This evaluation report presents an examination of the Detention Diversion Advocacy Program’s effectiveness at reducing juvenile recidivism.
This report examines the Detention Diversion Advocacy Program (DDAP), which is a juvenile diversion program in San Francisco that has the goal of diverting youth who have been charged with serious offenses and are either in juvenile detention or likely to be held for detention. The report documents a study to evaluate DDAP’s impact on juvenile recidivism; it provides a brief history of DDAP, a literature review of juvenile diversion programs, and discusses the risk of net-widening. The report provides details of the evaluation design, DDAP client data, and recidivism analysis findings including binary recidivism, binary felony recidivism, and number of post-intervention/non-intervention referrals. Key findings indicate that DDAP participants had a lower likelihood of any subsequent justice referrals and of any subsequent felony referrals, as compared with similarly-situated non-DDAP-served youth. The data also demonstrate that the DDAP group had lower cumulative justice and felony referrals post-intervention/non-intervention, and they support the viability of pre-adjudication diversion for high-risk youth facing serious charges.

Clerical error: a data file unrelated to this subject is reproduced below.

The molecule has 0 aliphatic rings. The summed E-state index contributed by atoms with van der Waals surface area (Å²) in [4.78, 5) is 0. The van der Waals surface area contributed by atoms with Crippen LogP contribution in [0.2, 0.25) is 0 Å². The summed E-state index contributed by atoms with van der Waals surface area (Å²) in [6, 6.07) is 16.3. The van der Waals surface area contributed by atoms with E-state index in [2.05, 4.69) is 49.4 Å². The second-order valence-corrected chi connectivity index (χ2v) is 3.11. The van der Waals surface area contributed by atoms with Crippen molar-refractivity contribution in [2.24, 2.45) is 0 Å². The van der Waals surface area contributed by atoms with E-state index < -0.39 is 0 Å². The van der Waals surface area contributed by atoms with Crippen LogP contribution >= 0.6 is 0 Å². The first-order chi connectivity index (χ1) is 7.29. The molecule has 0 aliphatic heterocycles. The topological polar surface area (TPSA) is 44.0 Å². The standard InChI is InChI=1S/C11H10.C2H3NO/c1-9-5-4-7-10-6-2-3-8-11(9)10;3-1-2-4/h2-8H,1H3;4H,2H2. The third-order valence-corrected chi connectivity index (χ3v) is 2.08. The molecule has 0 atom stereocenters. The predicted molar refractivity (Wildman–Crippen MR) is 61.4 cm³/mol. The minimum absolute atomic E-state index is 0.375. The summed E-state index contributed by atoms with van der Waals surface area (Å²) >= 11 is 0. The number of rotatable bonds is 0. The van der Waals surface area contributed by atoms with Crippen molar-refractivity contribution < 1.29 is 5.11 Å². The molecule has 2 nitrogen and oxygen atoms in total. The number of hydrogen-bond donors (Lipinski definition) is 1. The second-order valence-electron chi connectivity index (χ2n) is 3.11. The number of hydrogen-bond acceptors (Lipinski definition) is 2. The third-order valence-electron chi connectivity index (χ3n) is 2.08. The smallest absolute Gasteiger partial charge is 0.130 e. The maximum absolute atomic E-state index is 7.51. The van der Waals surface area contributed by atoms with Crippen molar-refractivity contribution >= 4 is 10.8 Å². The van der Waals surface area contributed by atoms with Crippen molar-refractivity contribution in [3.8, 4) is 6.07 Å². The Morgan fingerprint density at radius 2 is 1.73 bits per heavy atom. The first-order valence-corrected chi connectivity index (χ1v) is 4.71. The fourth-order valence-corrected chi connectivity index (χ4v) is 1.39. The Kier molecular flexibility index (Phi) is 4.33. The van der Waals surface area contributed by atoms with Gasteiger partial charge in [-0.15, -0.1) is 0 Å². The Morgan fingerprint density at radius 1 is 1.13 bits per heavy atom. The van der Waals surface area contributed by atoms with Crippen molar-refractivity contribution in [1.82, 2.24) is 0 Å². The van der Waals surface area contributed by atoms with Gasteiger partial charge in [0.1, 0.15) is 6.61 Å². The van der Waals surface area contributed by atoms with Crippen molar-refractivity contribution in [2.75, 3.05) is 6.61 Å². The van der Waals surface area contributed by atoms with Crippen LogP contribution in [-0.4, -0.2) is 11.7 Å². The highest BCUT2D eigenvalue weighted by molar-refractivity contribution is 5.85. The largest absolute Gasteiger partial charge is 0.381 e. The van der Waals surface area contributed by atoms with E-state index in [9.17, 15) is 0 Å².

- Specification for NIJ Ballistic Protection Levels and Associated Test Threats (NIJ Standard 0123.00)
- The development and pilot testing of a family treatment court best practices assessment: The model standards implementation scale
- Comparing the Risk Factors of Youth Detained for Running Away or Commercial Sexual Exploitation to more Serious Youth Offenders